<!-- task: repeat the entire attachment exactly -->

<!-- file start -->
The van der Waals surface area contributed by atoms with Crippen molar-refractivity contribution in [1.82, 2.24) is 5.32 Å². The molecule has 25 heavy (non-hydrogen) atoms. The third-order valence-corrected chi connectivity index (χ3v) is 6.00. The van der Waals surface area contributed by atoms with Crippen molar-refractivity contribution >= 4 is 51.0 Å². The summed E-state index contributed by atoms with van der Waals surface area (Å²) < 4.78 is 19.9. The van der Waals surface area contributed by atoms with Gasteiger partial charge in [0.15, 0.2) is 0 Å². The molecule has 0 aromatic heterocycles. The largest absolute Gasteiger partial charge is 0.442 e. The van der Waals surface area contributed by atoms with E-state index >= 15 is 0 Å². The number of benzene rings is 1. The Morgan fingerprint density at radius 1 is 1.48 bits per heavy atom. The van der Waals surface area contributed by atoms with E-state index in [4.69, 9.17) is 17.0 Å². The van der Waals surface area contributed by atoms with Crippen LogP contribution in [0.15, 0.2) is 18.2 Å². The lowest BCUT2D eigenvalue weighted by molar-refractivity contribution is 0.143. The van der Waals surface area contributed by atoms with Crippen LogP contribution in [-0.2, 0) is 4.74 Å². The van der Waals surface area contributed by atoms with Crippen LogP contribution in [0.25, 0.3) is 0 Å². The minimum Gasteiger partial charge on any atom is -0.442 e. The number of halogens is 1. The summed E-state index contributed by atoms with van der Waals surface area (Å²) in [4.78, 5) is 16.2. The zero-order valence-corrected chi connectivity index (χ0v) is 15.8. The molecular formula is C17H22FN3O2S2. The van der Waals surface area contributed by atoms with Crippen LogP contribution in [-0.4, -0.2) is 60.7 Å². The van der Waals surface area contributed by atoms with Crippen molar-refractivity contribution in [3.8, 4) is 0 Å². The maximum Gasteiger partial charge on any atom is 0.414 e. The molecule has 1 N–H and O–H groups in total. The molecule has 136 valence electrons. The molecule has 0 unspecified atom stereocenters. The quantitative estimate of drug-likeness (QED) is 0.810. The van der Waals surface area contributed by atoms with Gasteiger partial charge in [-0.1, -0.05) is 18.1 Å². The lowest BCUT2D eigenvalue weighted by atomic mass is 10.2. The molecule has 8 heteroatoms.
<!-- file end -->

The van der Waals surface area contributed by atoms with Crippen molar-refractivity contribution in [1.82, 2.24) is 5.32 Å². The molecule has 25 heavy (non-hydrogen) atoms. The third-order valence-corrected chi connectivity index (χ3v) is 6.00. The van der Waals surface area contributed by atoms with Crippen molar-refractivity contribution >= 4 is 51.0 Å². The summed E-state index contributed by atoms with van der Waals surface area (Å²) < 4.78 is 19.9. The van der Waals surface area contributed by atoms with Gasteiger partial charge in [0.15, 0.2) is 0 Å². The molecule has 0 aromatic heterocycles. The largest absolute Gasteiger partial charge is 0.442 e. The van der Waals surface area contributed by atoms with E-state index >= 15 is 0 Å². The number of benzene rings is 1. The Morgan fingerprint density at radius 1 is 1.48 bits per heavy atom. The van der Waals surface area contributed by atoms with E-state index in [4.69, 9.17) is 17.0 Å². The van der Waals surface area contributed by atoms with Crippen LogP contribution in [0.15, 0.2) is 18.2 Å². The lowest BCUT2D eigenvalue weighted by molar-refractivity contribution is 0.143. The van der Waals surface area contributed by atoms with Crippen LogP contribution in [-0.2, 0) is 4.74 Å². The van der Waals surface area contributed by atoms with Crippen LogP contribution in [0.25, 0.3) is 0 Å². The minimum Gasteiger partial charge on any atom is -0.442 e. The number of halogens is 1. The summed E-state index contributed by atoms with van der Waals surface area (Å²) in [4.78, 5) is 16.2. The zero-order valence-corrected chi connectivity index (χ0v) is 15.8. The molecular formula is C17H22FN3O2S2. The van der Waals surface area contributed by atoms with Crippen LogP contribution in [-0.4, -0.2) is 60.7 Å². The van der Waals surface area contributed by atoms with Crippen molar-refractivity contribution in [3.8, 4) is 0 Å². The maximum Gasteiger partial charge on any atom is 0.414 e. The molecule has 1 N–H and O–H groups in total. The molecule has 136 valence electrons. The molecule has 0 unspecified atom stereocenters. The quantitative estimate of drug-likeness (QED) is 0.810. The van der Waals surface area contributed by atoms with Gasteiger partial charge in [-0.1, -0.05) is 18.1 Å². The lowest BCUT2D eigenvalue weighted by atomic mass is 10.2. The molecule has 8 heteroatoms.